Distributed Image Server

By Anders Pearson


Reticulum is a distributed image and thumbnail server.


When building web applications that allow users to upload images, one faces a number of challenges.

A naive approach is to allow the users to upload the image file, dump it into a directory on the same server as the web-server, and the provide a way to access the uploaded image via a URL. Almost immediately, you will realize that users can and will upload images of any size and you can’t just serve the full-size images. You will almost certainly want to scale the images down to reasonable web size. Probably even more than one size, as it’s common to have a medium sized view of the image as well as small thumbnails for index pages. A typical response to this is to, when accepting the upload, use Imagemagick, PIL or something similar to create a couple scaled versions of the images and save those alongside the original image. This may be good enough for many applications. In my experience though, I run into trouble when the design of the site changes and then different size thumbnails are needed than what were originally created. For design flexibility, I’ve been impressed with the approach of sorl.thumbnail, a popular Django image thumbnailing library. Sorl provides a template tag (and model field type) where the designer can specify the dimensions of the thumbnail to generate in the HTML templates and sorl creates that thumbnail as the page loads (if necessary). The downside to that approach is that it requires the directory of images to be at least mounted by the web application server (if not just on the same disk). For even moderately large or high traffic sites, it is problematic to couple the image/file server and application server so tightly. It also requires PIL, a fairly heavyweight Python library to be compiled and installed on the app server and loaded into memory.

Image upload directories with a fair number of images and derived thumbnails also tend to have large numbers of files and directories and can become fairly tricky to efficiently backup and/or replicate for higher availability.

For addressing replication and high availability, I’ve experimented with Tahoe-LAFS, a web-based distributed filesystem. I like Tahoe-LAFS for many applications, but it does not deal well with this image serving use-case since files stored in Tahoe-LAFS are not directly available as files on a filesystem that can be accessed by the resizing libraries. If images are stored in Tahoe, to resize them, they must be downloaded via HTTP GET (which involves decrypting and de-erasure coding them), resized, and then inserted back into the grid via HTTP POST (which involves encrypting and erasure coding them). The latency involved in that pretty much requires the approach of scaling the images to preset sizes beforehand (and losing that sorl style design flexibility).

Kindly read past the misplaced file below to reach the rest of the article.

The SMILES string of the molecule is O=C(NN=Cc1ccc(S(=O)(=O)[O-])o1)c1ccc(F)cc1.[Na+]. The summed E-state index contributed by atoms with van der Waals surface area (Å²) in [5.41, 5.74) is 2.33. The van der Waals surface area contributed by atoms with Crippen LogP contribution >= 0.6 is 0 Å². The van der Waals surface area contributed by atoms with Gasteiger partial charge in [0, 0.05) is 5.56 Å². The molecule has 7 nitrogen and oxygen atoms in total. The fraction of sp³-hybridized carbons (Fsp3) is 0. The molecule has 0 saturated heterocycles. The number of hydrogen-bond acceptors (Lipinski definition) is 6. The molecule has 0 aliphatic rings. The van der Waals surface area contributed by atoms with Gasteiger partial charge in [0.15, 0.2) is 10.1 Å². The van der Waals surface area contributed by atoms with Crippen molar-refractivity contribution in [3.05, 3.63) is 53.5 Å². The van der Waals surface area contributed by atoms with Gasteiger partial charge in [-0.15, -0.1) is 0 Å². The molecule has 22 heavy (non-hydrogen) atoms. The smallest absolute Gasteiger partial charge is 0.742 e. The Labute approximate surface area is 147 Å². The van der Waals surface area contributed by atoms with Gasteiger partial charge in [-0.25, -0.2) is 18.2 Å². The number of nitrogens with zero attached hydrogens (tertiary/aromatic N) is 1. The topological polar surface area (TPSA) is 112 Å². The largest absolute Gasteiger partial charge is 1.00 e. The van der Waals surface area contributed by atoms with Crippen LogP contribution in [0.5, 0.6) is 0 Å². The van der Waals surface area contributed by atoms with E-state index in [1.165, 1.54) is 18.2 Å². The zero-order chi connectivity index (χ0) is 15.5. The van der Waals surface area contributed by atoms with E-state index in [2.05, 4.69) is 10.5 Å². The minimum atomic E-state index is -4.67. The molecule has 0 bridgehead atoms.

System Description

Reticulum attempts to address these issues and achieve a good balance.

Reticulum runs as one or more nodes (probably on seperate servers) with an HTTP/REST interface. The nodes are aware of each other and will distribute the storage of images between themselves in an intelligent fashion. Any image stored in the grid can be retrieved through any node in the grid. Images are retrieved via HTTP by their id, which is a short string hash of the contents of the full-size image, and a size specification. It looks something like this:

  • a “client” web application accepts an image upload from a user, and POSTs that image file to one of the reticulum nodes that it knows about.
  • the reticulum node stores the image to one or more nodes in the grid and gives the client the image id for later retrieval
  • the client saves that image id (probably in a database somewhere). It’s just a tiny text string, so that’s easy.
  • the display/view/template layer of the client application, on a page where that image is to be displayed, just constructs a URL pointing to an reticulum node with the image id and a size specification and puts that URL into the src of an image tag.
  • the user’s browser loads the page, parses out the image tag and makes a GET request to the reticulum node
  • the reticulum node retrieves the image either from it’s own local storage or from another node in the grid that has it, scales it to the requested size (if necessary), and serves it to the browser.

The advantages of this approach:

  • image storing/serving/resizing is separated from the main application server, allowing you to scale those resources separately and/or differently
  • design flexibility for thumbnail size is retained (no batch resize scripts to write)
  • the cluster can be nicely load-balanced (nginx’s load balancing and caching is a winner here)
  • the cluster handles replication and high availability automatically (it uses a distributed hash table to spread image copies between nodes in a stable, efficient manner). If you have enough nodes and enough replication, you might not need extra backup solutions.
  • The cluster supports easy dynamic adding and dropping of nodes. (The approach is inspired by Riak and Amazon’s Dynamo model).
  • The cluster scales out linearly.
  • A cluster of reticulum nodes can handle more images than would fit on a single disk.
  • Since the interface is all HTTP, you can use it with any web application/framework written in any language. If you change your application or rewrite, you don’t have to also change/rewrite your image scaling/serving.

Implementation Details

Written in Go.

Images ids are just SHA1 hashes of the contents of the images. Images are stored on disk in a directory structure based on the hash (ie, no database hits required to check if the node has an image).

Inter-node communication is HTTP. Nodes “gossip” with the other nodes they are aware of to keep the entire cluster updated about all nodes’ status.



Known Issues

Please use the github issue tracker.

Future Roadmap